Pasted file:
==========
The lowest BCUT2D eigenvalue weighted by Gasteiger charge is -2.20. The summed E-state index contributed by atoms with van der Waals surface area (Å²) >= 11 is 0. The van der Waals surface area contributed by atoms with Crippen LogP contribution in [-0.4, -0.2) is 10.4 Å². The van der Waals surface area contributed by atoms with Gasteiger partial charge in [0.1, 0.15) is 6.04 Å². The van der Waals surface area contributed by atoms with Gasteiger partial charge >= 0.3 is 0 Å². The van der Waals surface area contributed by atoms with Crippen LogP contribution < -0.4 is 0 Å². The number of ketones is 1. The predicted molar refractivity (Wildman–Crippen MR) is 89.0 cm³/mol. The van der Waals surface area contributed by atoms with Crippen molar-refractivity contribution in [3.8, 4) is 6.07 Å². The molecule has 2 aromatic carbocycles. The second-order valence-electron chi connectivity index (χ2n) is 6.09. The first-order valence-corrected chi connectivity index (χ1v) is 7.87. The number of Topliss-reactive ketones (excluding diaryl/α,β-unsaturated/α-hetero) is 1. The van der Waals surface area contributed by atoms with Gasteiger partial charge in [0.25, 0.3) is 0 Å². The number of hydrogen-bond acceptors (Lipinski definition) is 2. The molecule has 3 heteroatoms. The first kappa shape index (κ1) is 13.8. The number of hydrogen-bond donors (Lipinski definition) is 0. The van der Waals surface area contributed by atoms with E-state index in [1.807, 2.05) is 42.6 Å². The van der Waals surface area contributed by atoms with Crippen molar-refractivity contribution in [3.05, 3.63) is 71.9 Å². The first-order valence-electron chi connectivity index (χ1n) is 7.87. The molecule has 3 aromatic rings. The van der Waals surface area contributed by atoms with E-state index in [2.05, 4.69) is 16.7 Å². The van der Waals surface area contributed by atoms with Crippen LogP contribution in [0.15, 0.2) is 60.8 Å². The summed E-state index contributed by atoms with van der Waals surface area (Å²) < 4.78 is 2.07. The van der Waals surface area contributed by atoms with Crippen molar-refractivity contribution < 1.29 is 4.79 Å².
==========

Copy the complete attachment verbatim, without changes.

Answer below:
The lowest BCUT2D eigenvalue weighted by Gasteiger charge is -2.20. The summed E-state index contributed by atoms with van der Waals surface area (Å²) >= 11 is 0. The van der Waals surface area contributed by atoms with Crippen LogP contribution in [-0.4, -0.2) is 10.4 Å². The van der Waals surface area contributed by atoms with Gasteiger partial charge in [0.1, 0.15) is 6.04 Å². The van der Waals surface area contributed by atoms with Gasteiger partial charge >= 0.3 is 0 Å². The van der Waals surface area contributed by atoms with Crippen LogP contribution < -0.4 is 0 Å². The number of ketones is 1. The predicted molar refractivity (Wildman–Crippen MR) is 89.0 cm³/mol. The van der Waals surface area contributed by atoms with Crippen molar-refractivity contribution in [3.8, 4) is 6.07 Å². The molecule has 2 aromatic carbocycles. The second-order valence-electron chi connectivity index (χ2n) is 6.09. The first-order valence-corrected chi connectivity index (χ1v) is 7.87. The number of Topliss-reactive ketones (excluding diaryl/α,β-unsaturated/α-hetero) is 1. The van der Waals surface area contributed by atoms with Gasteiger partial charge in [0.25, 0.3) is 0 Å². The number of hydrogen-bond acceptors (Lipinski definition) is 2. The molecule has 3 heteroatoms. The first kappa shape index (κ1) is 13.8. The number of hydrogen-bond donors (Lipinski definition) is 0. The van der Waals surface area contributed by atoms with E-state index in [1.807, 2.05) is 42.6 Å². The van der Waals surface area contributed by atoms with Crippen molar-refractivity contribution in [3.05, 3.63) is 71.9 Å². The first-order valence-electron chi connectivity index (χ1n) is 7.87. The molecule has 3 aromatic rings. The van der Waals surface area contributed by atoms with E-state index in [2.05, 4.69) is 16.7 Å². The van der Waals surface area contributed by atoms with Crippen LogP contribution in [0.15, 0.2) is 60.8 Å². The summed E-state index contributed by atoms with van der Waals surface area (Å²) < 4.78 is 2.07. The van der Waals surface area contributed by atoms with Crippen molar-refractivity contribution < 1.29 is 4.79 Å².